One example of an initiative that affords support to art practitioners is the Arts Resource Hub (ARH) by the National Arts Council. The ARH is a one-stop online platform that provides artists with access to information, resources, and services related to the arts. It offers a range of professional development opportunities, including training on business skills, funding opportunities, and networking events.

Art Outreach’s latest initiative that offers professional development talks and workshops is our effort to help address this gap in our ecosystem.

Meant as a corollary to complement [ h e a r t h ], our programme that offers free space to art practitioners, the professional development workshops present opportunities to delve into a variety of key topics with industry experts.

Go Pro with Ken Tan, 6 June 2023

We announced the first workshop on May 7: the session took place on 6 June featuring Ken Tan, Director of Lehmann Maupin Gallery, who drew on his extensive experience of working with artists in museums and galleries across the world. During his workshop, Ken shared advice and tips on how gallery-artist relationships work, and how to build a strong portfolio that would put artists in good stead to secure meaningful career opportunities. In less than half a day, all 70 spots for the workshop were fully booked. We take this as a strong signal that programmes like this one are very much in demand by the art practitioners we serve. Since then, we have organised several more professional development workshops including one with artist duo Chow & Lin, an installation workshop with curator John Tung, and a lighting workshop with Ron Tu and Joseph Pang from Auxilio Studio.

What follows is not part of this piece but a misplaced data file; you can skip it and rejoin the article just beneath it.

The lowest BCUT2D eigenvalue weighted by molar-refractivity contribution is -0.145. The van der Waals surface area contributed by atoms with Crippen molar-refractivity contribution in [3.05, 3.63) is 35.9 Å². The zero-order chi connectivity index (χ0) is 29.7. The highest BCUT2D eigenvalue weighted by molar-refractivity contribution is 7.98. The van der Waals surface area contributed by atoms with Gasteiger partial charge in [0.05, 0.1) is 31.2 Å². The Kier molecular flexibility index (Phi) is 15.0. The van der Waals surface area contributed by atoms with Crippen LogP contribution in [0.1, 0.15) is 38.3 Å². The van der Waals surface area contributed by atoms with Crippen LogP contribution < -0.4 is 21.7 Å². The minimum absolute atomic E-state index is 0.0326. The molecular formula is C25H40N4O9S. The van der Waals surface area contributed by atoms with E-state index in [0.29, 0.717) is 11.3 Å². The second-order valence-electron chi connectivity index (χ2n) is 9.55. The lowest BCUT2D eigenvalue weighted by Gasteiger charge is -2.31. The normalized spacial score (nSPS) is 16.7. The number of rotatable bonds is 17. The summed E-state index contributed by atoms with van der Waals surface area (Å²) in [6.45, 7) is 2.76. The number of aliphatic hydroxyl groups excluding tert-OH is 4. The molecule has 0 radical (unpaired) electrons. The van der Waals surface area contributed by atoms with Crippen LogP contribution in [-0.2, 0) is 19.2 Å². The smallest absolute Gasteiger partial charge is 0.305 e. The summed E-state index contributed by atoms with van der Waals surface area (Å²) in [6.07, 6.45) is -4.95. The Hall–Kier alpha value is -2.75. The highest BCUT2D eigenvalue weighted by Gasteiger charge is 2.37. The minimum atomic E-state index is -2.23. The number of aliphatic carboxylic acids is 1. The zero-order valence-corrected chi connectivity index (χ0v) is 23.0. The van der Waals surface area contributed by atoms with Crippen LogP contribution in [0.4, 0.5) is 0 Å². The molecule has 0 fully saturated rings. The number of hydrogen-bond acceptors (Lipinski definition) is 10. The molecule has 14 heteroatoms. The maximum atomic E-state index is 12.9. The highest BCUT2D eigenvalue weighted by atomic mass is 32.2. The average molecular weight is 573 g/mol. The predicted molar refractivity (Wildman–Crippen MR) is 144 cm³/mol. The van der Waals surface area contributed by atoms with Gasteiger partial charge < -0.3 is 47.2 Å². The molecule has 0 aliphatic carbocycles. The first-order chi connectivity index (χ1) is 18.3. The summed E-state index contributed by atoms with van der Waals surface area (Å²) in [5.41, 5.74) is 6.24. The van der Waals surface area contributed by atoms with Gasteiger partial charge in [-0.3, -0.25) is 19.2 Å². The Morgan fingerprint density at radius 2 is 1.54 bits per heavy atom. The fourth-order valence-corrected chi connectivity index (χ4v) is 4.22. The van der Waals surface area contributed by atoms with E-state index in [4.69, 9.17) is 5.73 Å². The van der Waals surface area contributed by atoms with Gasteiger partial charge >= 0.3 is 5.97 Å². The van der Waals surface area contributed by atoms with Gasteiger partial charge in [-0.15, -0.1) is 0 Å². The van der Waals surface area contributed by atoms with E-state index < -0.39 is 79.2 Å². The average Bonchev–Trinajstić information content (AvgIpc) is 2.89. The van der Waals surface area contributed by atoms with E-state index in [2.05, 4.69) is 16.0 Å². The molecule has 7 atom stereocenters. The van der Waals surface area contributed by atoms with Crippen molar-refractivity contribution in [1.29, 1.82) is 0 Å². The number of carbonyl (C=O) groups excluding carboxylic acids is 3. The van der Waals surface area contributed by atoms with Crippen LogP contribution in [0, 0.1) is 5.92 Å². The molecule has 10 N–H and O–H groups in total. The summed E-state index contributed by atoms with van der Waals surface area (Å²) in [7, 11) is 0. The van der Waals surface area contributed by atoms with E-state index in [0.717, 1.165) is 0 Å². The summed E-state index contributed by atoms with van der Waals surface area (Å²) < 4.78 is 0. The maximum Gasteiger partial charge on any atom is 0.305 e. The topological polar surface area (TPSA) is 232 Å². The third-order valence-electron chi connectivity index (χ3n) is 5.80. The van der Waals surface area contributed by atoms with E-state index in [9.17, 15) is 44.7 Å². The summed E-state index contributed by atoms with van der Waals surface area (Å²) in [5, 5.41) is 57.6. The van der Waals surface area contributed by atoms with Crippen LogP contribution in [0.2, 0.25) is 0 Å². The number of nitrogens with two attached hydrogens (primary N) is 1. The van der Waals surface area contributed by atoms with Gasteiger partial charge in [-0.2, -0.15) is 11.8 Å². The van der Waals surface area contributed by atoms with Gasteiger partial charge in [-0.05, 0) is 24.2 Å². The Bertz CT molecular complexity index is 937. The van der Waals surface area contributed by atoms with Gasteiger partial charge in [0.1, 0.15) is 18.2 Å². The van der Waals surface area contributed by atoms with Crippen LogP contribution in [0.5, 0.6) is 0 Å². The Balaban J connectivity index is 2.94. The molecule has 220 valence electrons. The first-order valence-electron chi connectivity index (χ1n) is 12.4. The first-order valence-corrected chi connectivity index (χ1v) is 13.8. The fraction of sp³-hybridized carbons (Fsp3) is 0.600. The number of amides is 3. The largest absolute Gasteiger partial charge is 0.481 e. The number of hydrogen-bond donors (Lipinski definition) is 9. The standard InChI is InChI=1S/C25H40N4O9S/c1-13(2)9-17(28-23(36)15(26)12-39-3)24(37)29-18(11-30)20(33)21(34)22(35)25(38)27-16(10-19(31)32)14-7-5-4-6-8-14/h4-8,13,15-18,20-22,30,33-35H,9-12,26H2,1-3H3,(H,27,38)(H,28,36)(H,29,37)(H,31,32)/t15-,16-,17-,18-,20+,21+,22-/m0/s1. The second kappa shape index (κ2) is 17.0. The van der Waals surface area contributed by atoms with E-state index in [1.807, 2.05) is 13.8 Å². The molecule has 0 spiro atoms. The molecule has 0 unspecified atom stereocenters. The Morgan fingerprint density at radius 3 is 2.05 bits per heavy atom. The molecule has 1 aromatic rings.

To sustain a career in art, it’s essential to treat your career like a business. The reality is that artworks and professional expertise alone do not sell themselves. One needs to be equipped with business skills and savvy to navigate the industry successfully. Professional development opportunities can provide art practitioners with the resources they need to thrive amidst increasingly formidable competition. While I urge practitioners to invest in themselves, and take advantage of available opportunities, I also call on others in our community to contribute their talent and time to this enterprise. It certainly takes a village, and I look forward to seeing a proliferation of professional development opportunities for the arts sector.

Please keep an eye out for upcoming workshops in our professional development series, and do reach out if you have suggestions for topics. We welcome all ideas and anyone who would like to pitch in!

Please reach out to me via our contact page, or send us a DM via our Instagram account @artoutreachsingapore.


Mae Anderson

Chairman, Art Outreach Singapore

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1Source: Ministry of Education. (2022). Education Statistics Digest https://www.moe.gov.sg/-/media/files/about-us/education-statistics-digest-2022.ashx